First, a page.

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The more we reflect on our circumstances, the more insight we develop. And words, by their very nature, are not always as precise as they could be. So it’s not literally possible to put together an exact description of our shortcomings at the fifth step of a recovery program. Even if we think it’s exact at the time, there will always be something that looks different as we gain more perspective.
When we’ve made our best efforts to identify the problems, though, it’s time to move on to Step Six, which is to be “entirely ready” for their removal. This task, like the previous one, is harder than it looks. After all, we wouldn’t have addictions if we didn’t enjoy something about them. So what’s called for at Step Six is complete willingness to give up that enjoyment, now that we have learned it’s not worth the harm.
Truth be told, there are plenty of things we like about our negative thinking. All that drama is exciting and makes us feel powerful. When we get in the habit of blaming others, we don’t have to think about our own responsibilities and whether we could have done better. Instead, we can imagine ourselves as righteous comic-book heroes valiantly defending truth and justice. And when others criticize us, we can play the victim and wallow in self-pity, whining about how mean and unfair they are.
That’s a lot to give up, even after realizing how much our negative thinking damages our relationships and sucks the joy out of our experiences. To be entirely ready to live without negativity, we must be willing to live without fault-finding and excuses. While that doesn’t mean going to the opposite extreme and blaming ourselves every time something goes wrong, it does call for withholding judgment and considering that there might be other explanations.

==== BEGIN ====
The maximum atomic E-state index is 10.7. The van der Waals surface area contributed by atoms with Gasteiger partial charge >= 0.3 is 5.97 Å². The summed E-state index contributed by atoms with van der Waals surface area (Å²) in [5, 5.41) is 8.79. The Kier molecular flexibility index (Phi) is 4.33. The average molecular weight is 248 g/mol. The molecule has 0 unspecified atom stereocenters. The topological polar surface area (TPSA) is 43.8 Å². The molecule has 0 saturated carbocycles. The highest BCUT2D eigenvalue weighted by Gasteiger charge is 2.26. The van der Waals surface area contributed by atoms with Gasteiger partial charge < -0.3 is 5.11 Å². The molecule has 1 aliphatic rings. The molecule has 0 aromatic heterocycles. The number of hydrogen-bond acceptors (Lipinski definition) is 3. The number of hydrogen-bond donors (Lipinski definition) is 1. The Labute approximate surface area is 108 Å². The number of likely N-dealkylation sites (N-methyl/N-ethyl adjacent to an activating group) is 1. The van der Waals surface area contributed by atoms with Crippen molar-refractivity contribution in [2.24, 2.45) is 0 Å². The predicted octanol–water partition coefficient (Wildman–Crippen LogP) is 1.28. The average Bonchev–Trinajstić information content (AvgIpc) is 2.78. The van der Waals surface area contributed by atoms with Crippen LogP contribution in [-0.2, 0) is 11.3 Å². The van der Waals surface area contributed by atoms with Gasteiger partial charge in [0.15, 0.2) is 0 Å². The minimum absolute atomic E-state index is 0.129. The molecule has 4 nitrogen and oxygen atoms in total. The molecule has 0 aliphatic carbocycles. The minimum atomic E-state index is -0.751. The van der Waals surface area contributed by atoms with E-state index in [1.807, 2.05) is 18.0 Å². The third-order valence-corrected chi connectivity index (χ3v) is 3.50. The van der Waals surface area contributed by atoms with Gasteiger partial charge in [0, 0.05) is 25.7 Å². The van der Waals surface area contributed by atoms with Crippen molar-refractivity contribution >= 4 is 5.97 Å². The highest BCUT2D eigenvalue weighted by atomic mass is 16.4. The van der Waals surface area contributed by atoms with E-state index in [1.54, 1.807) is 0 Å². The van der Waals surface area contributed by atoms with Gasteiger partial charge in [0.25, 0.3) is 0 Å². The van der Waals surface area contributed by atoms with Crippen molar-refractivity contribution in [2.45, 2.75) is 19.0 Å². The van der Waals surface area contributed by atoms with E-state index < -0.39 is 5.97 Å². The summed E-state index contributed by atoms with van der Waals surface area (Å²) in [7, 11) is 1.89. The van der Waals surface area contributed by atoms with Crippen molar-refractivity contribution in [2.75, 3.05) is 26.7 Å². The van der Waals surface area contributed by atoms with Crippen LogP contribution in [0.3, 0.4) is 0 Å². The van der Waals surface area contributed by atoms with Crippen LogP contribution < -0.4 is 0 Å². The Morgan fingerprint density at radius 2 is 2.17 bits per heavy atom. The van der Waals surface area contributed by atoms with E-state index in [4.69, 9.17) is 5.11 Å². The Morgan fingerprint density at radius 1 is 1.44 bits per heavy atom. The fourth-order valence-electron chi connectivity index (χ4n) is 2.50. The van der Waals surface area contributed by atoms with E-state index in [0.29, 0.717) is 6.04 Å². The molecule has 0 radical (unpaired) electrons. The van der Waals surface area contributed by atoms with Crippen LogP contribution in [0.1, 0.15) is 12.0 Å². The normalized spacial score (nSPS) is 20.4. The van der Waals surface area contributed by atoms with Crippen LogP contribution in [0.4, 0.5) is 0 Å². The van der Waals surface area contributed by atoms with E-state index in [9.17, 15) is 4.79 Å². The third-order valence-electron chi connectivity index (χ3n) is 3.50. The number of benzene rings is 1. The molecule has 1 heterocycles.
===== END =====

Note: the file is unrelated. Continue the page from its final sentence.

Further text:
Just as we can’t fully understand our own circumstances because there are always more details on which to reflect, our understanding of others’ circumstances also is limited and incomplete. We don’t know exactly what caused them to act as they did. Often it’s not an evil premeditated motive, but just confusion or misunderstanding. Maybe they’re cranky because they didn’t get enough sleep, had a bad day at work, are feeling unwell, or have other problems we don’t know about. In short, their behavior probably doesn’t have much to do with us at all. They’re not really enemies—just ordinary people struggling with their own problems.
Although taking this perspective may seem harder than jumping to the familiar negative assumptions, it doesn’t really consume more time or mental energy. Because of the mind’s tendency to dwell on unpleasant incidents, when we assume that someone is deliberately being malicious, we’re likely to ruminate about the incident for a long time—which is not only a waste of time and energy, but also causes us to feel miserable for no good reason.
One morning in early May, a woman I had just met made an uncalled-for remark about my appearance. At first I was annoyed; but then I thought, well, she doesn’t know me either, so this can’t be about me. She must have been in a bad mood for her own personal reasons. That observation gave me enough emotional distance not to let her remark upset me. I later learned that she was depressed about losing her hair while she was in chemotherapy and that she was jealous of my hair.
When we understand that as a general rule, there’s no need to take other people’s behavior too seriously because they are not really trying to do us any harm, we can become genuinely ready to let go of that unhealthy old pattern of negative assumptions.